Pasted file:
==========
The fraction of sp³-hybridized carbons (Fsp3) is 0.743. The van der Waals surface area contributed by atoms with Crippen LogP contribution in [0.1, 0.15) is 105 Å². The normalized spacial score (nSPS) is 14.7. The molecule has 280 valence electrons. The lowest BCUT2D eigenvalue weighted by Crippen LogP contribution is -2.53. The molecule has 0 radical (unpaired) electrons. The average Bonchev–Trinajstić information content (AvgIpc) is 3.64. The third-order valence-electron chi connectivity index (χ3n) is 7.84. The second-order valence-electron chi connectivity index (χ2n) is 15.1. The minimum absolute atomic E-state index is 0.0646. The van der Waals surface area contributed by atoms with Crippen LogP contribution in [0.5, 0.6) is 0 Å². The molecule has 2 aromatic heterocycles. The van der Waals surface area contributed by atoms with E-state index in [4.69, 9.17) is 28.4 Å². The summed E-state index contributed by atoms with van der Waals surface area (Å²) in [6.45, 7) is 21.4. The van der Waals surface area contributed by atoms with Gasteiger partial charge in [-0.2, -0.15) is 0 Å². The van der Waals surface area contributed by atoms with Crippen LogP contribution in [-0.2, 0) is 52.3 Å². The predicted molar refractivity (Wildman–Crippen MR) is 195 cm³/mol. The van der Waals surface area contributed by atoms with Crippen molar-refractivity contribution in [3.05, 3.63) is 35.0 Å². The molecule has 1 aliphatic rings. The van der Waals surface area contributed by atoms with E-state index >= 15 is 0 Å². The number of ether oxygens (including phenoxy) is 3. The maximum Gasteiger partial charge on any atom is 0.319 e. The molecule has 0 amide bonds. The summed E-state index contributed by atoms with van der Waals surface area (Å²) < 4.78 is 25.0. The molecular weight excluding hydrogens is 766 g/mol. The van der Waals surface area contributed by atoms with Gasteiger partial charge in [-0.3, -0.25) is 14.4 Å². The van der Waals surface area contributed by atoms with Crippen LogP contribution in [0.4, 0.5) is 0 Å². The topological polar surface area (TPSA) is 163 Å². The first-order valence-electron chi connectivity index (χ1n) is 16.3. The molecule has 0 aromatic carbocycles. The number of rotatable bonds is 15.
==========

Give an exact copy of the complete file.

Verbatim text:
The fraction of sp³-hybridized carbons (Fsp3) is 0.743. The van der Waals surface area contributed by atoms with Crippen LogP contribution in [0.1, 0.15) is 105 Å². The normalized spacial score (nSPS) is 14.7. The molecule has 280 valence electrons. The lowest BCUT2D eigenvalue weighted by Crippen LogP contribution is -2.53. The molecule has 0 radical (unpaired) electrons. The average Bonchev–Trinajstić information content (AvgIpc) is 3.64. The third-order valence-electron chi connectivity index (χ3n) is 7.84. The second-order valence-electron chi connectivity index (χ2n) is 15.1. The minimum absolute atomic E-state index is 0.0646. The van der Waals surface area contributed by atoms with Crippen LogP contribution in [0.5, 0.6) is 0 Å². The molecule has 2 aromatic heterocycles. The van der Waals surface area contributed by atoms with E-state index in [4.69, 9.17) is 28.4 Å². The summed E-state index contributed by atoms with van der Waals surface area (Å²) in [6.45, 7) is 21.4. The van der Waals surface area contributed by atoms with Gasteiger partial charge in [-0.2, -0.15) is 0 Å². The van der Waals surface area contributed by atoms with Crippen LogP contribution in [-0.2, 0) is 52.3 Å². The predicted molar refractivity (Wildman–Crippen MR) is 195 cm³/mol. The van der Waals surface area contributed by atoms with Crippen molar-refractivity contribution in [3.05, 3.63) is 35.0 Å². The molecule has 1 aliphatic rings. The van der Waals surface area contributed by atoms with E-state index >= 15 is 0 Å². The number of ether oxygens (including phenoxy) is 3. The maximum Gasteiger partial charge on any atom is 0.319 e. The molecule has 0 amide bonds. The summed E-state index contributed by atoms with van der Waals surface area (Å²) < 4.78 is 25.0. The molecular weight excluding hydrogens is 766 g/mol. The van der Waals surface area contributed by atoms with Gasteiger partial charge in [-0.3, -0.25) is 14.4 Å². The van der Waals surface area contributed by atoms with Crippen LogP contribution in [0.4, 0.5) is 0 Å². The topological polar surface area (TPSA) is 163 Å². The first-order valence-electron chi connectivity index (χ1n) is 16.3. The molecule has 0 aromatic carbocycles. The number of rotatable bonds is 15.